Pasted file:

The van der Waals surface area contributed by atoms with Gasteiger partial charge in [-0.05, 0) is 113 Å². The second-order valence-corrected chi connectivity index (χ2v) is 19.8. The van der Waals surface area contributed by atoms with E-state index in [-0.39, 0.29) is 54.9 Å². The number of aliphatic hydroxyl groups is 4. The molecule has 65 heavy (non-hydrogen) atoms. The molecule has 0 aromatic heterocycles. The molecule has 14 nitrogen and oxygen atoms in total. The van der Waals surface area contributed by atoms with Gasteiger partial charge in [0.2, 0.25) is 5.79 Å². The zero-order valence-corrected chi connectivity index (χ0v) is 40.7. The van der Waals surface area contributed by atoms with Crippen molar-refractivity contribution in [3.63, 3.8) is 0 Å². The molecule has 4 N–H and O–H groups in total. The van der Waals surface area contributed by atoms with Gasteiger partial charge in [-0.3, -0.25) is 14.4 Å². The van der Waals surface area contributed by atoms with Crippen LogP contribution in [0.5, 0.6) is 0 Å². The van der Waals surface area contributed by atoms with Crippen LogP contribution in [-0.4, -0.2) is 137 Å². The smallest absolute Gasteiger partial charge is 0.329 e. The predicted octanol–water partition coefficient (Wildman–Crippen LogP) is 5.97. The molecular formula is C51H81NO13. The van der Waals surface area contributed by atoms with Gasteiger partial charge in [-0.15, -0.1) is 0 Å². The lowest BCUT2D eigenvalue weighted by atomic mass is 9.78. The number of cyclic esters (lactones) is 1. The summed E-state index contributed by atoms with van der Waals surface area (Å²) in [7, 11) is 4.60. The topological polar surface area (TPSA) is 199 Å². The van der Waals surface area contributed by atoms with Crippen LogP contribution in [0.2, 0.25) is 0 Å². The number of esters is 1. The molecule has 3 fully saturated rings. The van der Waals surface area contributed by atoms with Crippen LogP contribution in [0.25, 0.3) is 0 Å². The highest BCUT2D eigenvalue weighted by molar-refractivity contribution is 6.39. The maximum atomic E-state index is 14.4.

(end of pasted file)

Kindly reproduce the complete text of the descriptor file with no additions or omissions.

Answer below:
The van der Waals surface area contributed by atoms with Gasteiger partial charge in [-0.05, 0) is 113 Å². The second-order valence-corrected chi connectivity index (χ2v) is 19.8. The van der Waals surface area contributed by atoms with E-state index in [-0.39, 0.29) is 54.9 Å². The number of aliphatic hydroxyl groups is 4. The molecule has 65 heavy (non-hydrogen) atoms. The molecule has 0 aromatic heterocycles. The molecule has 14 nitrogen and oxygen atoms in total. The van der Waals surface area contributed by atoms with Gasteiger partial charge in [0.2, 0.25) is 5.79 Å². The zero-order valence-corrected chi connectivity index (χ0v) is 40.7. The van der Waals surface area contributed by atoms with Crippen molar-refractivity contribution in [3.63, 3.8) is 0 Å². The molecule has 4 N–H and O–H groups in total. The van der Waals surface area contributed by atoms with Gasteiger partial charge in [-0.3, -0.25) is 14.4 Å². The van der Waals surface area contributed by atoms with Crippen LogP contribution in [0.5, 0.6) is 0 Å². The van der Waals surface area contributed by atoms with Crippen LogP contribution in [-0.4, -0.2) is 137 Å². The smallest absolute Gasteiger partial charge is 0.329 e. The predicted octanol–water partition coefficient (Wildman–Crippen LogP) is 5.97. The molecular formula is C51H81NO13. The van der Waals surface area contributed by atoms with Gasteiger partial charge in [-0.15, -0.1) is 0 Å². The lowest BCUT2D eigenvalue weighted by atomic mass is 9.78. The number of cyclic esters (lactones) is 1. The summed E-state index contributed by atoms with van der Waals surface area (Å²) in [7, 11) is 4.60. The topological polar surface area (TPSA) is 199 Å². The van der Waals surface area contributed by atoms with Crippen LogP contribution in [0.2, 0.25) is 0 Å². The number of esters is 1. The molecule has 3 fully saturated rings. The van der Waals surface area contributed by atoms with Crippen LogP contribution in [0.25, 0.3) is 0 Å². The highest BCUT2D eigenvalue weighted by molar-refractivity contribution is 6.39. The maximum atomic E-state index is 14.4.